Thursday October 30, 1913 [p. 1]
A. S. Meek Dies In Washington
More than Thirty Years A Resident of Taylor County---In Business In Bedford
Returns To Old Home To Die
Had Been Ill About a Month As A Result of Blood Poisoning---One Daughter Survives
Alexander S. Meek, for more than thirty years a resident of Taylor County, died at his home in Washington, Iowa, Wednesday morning. He lived on a farm for a few years, and later was engaged in the jewelry business in Bedford. About a year ago he returned to Bedford to reside for a time after a few years' absence, and after the death of his son, H. [arry] A. [lexander] Meek, returned to Washington County, his former home. The following is from the Washington Journal of Wednesday:
Alexander Scott Meek, a member of one of the best known pioneer families in this community and himself a resident of Washington for many years, died this morning at his home, 303 North Avenue B, after an illness of about four weeks, as an indirect result of blood poisoning. Four weeks age he had a slight injury to one hand and poisoning developed. Mr. Meek apparently recovered from that illness but was in a poor state of health as a result, and a cold contracted recently assumed alarming proportions and resulted in his death this morning.
Mr. Meek was seventy-four years and five months of age. He was born in Carroll County, Ohio, on May 30, 1839, and was a son of Joseph M. [cCombs] Meek and Eliza Scott Meek, who came to this county sixty-four years ago. Mr. Meek grew to manhood here and in 1862 he went to Clarinda, where he was married to Mary Elizabeth Abbott, on July 12, 1863. They lived in Clarinda for six years and then moved to Taylor County, and after five years went to Bedford, where the home was for twenty-seven years. Twelve years ago Mr. and Mrs. Meek came to Washington and have lived here since.
To them were born four children, of whom three are dead. The one living is a daughter, Mrs. L. [ewis] J. Parrish [Ella] of Creston. Two grandchildren of Mr. Meek are also living, Beula Canfield of Swink, Col., and Georgia Parrish of Creston. Besides the widow there are surviving the following brothers and sisters of Mr. Meek: Mrs. A. [lexander] M. Trimble [Caroline], of Chariton, Mrs. Louisa J. Arthaud of Washington, Louis Meek, of Washington, Mrs. Sarah M.[alissa] Gardner of Ainsworth, Marcellus R. Meek of Washington, Mrs. Ella Cherry of Washington.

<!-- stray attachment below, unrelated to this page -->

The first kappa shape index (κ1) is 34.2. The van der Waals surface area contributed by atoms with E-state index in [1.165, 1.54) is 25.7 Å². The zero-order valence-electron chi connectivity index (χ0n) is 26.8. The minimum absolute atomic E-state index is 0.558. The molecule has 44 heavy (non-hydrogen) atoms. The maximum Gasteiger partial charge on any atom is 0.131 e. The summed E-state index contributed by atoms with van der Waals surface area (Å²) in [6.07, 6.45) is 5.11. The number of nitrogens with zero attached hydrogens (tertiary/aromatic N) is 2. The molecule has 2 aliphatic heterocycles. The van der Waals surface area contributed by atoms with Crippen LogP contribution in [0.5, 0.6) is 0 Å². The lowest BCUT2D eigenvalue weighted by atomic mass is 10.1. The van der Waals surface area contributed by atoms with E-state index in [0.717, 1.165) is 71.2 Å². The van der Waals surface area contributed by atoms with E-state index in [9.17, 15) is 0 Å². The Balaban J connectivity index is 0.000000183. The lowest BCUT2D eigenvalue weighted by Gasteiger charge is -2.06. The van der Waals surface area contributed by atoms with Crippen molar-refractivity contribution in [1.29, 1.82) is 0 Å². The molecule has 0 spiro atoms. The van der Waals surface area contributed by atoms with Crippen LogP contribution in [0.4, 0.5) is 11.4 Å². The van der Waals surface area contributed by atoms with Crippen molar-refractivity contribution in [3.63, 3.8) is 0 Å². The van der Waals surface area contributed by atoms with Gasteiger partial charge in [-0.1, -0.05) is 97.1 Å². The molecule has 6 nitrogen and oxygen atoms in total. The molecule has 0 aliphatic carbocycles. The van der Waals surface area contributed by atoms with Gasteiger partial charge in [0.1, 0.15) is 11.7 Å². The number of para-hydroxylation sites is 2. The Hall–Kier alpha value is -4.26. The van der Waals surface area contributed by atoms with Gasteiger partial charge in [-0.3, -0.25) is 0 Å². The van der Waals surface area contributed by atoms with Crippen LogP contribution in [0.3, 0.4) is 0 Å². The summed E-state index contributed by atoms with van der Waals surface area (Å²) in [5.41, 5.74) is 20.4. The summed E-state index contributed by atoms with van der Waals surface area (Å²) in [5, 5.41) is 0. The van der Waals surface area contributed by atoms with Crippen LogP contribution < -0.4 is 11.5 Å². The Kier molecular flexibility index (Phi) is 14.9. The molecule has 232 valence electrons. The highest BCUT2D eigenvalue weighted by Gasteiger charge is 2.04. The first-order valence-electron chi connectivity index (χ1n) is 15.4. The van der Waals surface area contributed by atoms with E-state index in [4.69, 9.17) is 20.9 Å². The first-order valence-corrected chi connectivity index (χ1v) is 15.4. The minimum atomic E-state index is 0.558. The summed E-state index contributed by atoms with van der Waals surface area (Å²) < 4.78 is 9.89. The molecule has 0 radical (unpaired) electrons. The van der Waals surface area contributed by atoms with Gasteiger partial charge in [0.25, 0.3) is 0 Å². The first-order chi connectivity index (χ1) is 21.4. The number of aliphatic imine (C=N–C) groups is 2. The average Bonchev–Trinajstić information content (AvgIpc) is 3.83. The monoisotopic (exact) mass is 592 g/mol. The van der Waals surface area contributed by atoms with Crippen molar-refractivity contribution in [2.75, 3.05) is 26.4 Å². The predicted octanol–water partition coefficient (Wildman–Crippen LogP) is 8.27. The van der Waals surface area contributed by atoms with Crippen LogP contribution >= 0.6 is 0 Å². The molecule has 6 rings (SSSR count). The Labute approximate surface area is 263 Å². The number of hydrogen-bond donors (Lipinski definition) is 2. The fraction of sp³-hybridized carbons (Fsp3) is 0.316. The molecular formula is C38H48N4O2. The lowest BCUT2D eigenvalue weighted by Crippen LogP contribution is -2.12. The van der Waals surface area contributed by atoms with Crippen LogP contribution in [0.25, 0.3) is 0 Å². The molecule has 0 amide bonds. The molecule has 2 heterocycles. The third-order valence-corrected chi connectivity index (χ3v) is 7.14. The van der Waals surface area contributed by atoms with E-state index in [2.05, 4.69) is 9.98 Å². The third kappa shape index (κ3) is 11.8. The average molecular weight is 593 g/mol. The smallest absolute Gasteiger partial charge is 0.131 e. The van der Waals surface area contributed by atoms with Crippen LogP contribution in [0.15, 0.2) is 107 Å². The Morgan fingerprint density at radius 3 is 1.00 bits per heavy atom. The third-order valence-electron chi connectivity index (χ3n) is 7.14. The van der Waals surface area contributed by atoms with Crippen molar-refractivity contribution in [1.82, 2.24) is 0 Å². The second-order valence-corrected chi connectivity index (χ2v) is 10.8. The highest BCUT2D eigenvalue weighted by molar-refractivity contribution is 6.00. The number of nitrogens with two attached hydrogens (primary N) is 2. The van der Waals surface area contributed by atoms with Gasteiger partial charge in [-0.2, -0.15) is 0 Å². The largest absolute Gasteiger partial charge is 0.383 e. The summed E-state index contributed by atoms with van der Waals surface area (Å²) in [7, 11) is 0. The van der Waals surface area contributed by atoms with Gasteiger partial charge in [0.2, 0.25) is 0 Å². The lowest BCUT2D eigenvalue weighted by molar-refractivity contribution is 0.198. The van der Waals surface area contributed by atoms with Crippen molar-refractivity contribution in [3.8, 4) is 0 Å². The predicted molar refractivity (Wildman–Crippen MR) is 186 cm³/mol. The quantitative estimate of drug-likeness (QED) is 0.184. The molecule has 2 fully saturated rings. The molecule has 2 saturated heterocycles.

Mr. Meek was a member of the local Methodist church and was a man who enjoyed the highest degree of respect and confidence of his neighbors and acquaintances. The body will be taken to Clarinda for burial. A short service will be held here tomorrow afternoon at 3:30 at the residence.
Bedford Free Press
Thursday September 19, 1912 p. 5
Mrs. J. P. Wolverton Dead
The death of Mrs. J. [ames] P. [ruitt] Wolverton last Wednesday was especially sad and came unexpectedly to her many friends. Three years ago she submitted to an operation and for a time after it seemed that she would regain her usual health but for the past year she has been in poor health, gradually growing worse until it was realized that another operation would be necessary so on Monday of last week she was taken to St. Joe and placed in Engsworth hospital, where the operation was performed Tuesday. She rallied for a time but her depleted physical condition was not able to withstand the shock and she died Wednesday evening. The remains were brought home Thursday.
Elva Jared was born in Ross Township, September 12, 1887, and died in St. Joseph, Mo., September 11, 1912, lacking but one day of being 25 years old. Deceased grew to womanhood in the township in which she was born, and on March 4th, 1906, was married to J. [ames] P. [ruitt] Wolverton, to which union two children were born, Bruce, aged 5, and Blanche aged 3, both of whom survive her to comfort the bereaved father. Mrs. Jared was a woman of noble qualities, which endeared her to all who knew her. She was an ideal wife and mother and the work of surrounding her loved ones with home comforts was a pride and delight to her. She will be sadly missed in the community, and to the home her loss is irreparable. We can only commend the sorrowing ones to him who also can comfort in such an hour.
Funeral services were held at her late home south of town, conducted by Rev. Neyman of the Baptist church, after which the remains, accompanied by a large number of relatives and friends, were taken to the Fairview cemetery where they were laid to rest.